Capon, 37, grew up in Rockland County, N.Y., in a family whose dual emphasis on food and hosting lives on in his work. At Lure, he is known for circulating in the dining room, hailing regulars and chatting up customers who might well feel like regulars by night's end.
"My dad always had a saying, whenever you invite somebody over to your house, and you offer them drink, whether it's after work, you know happy hour, you're having a cocktail -- he would always say, 'You should give them a nibble,'" said Capon. "Which means you should never drink something without eating something because it's not healthy. If you work all day and you haven't eaten and you have a couple cocktails and you don't eat anything, the balance isn't there. So I always remember showing up at my dad's place, we would have a couple different 'nibbles.' They're really mezze, because he grew up with Greek parents. So there was always a couple little bites on the table. And I think I can of ran with that."
Capon's ascension from culinary student to Manhattan chef was indisputably quick. But his biggest professional jump may have come near the very beginning, when he was just a teenager with a job at the local diner.
"I remember when I was a busboy, and one morning the breakfast line cook didn't show up, and the owner was walking around this local diner freaking out," Capon said. "And I knew he was drunk from the night before because I was working the night before. I was only like 14 or 15 years old, and he didn't have a breakfast cook, and I kept looking at him, and I said, 'I can do it.' And he's looking at me like, 'You're a busboy, what are you talking about?' I said, 'I'm telling you, I've been watching the guy, I can do it. It's eggs, it's French toast, it's pancakes; I can do it.' So finally, after not much of a choice, he says, 'Alright, do it, get back there.' And not only did I do it, but I was making like little apple fritters for all the regular customers, and put a little powdered sugar and a slice of orange, and he was like, 'What's going on here?' And everybody really enjoyed it. And I think ever since then, I kind of haven't looked back."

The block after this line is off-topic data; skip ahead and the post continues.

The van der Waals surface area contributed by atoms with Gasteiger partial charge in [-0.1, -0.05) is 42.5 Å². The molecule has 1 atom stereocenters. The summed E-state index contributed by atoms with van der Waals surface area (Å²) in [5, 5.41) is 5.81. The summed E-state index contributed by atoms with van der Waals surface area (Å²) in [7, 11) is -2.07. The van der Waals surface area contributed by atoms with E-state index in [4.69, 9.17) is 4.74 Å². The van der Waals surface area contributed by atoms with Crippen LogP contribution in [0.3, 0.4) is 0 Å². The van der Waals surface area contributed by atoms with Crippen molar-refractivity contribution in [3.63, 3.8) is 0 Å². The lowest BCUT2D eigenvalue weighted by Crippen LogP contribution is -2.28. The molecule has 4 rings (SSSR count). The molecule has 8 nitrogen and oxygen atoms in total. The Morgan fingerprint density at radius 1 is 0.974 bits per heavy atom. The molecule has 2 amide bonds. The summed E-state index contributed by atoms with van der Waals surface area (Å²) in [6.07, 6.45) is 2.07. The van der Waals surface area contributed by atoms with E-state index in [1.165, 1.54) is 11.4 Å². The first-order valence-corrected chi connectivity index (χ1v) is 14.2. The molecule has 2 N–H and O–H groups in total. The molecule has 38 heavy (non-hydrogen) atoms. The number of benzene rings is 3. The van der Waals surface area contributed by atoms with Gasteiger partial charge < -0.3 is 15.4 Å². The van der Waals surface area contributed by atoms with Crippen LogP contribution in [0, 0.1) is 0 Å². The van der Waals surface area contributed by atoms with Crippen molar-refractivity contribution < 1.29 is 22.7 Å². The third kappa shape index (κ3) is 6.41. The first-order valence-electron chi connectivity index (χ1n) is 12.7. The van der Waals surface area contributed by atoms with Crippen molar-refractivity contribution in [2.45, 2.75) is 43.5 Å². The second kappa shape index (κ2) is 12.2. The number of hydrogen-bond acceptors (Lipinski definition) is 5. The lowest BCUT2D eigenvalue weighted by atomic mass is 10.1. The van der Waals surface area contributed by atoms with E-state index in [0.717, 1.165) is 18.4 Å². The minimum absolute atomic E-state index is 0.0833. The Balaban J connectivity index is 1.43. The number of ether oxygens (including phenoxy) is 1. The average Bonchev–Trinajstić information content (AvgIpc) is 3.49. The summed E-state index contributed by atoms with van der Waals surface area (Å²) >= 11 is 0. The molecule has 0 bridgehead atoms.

A sense of ambition is clearly at work for Capon, who now has been running restaurants for the better part of his professional life. Just as important to his work, however, is a sense of enjoyment, he says.
"I realized that not only do I think I can be good at [cooking], I enjoy it; and that's something I always promised myself, even growing up in high school," he said. "I never saw myself sitting behind a desk with a suit and tie every morning. I just knew it wasn't me. I think the best question anybody ever asked me on a job interview was, 'How do you feel about working while the party is going on? How do you feel about working while everyone else is having a good time?' And I looked at him and I said, 'You know, that's the best question anybody's ever asked me.' And the truth is I always have a good time. I like to make sure everybody else is having a great time. Even when somebody comes to my house, I'm always like, 'Can I get you something to drink? Are you hungry?' It's just who I am, it's what I'm about. So it just comes very naturally, I think."
The chef's warmth of feeling about his work transfers to the people he works with.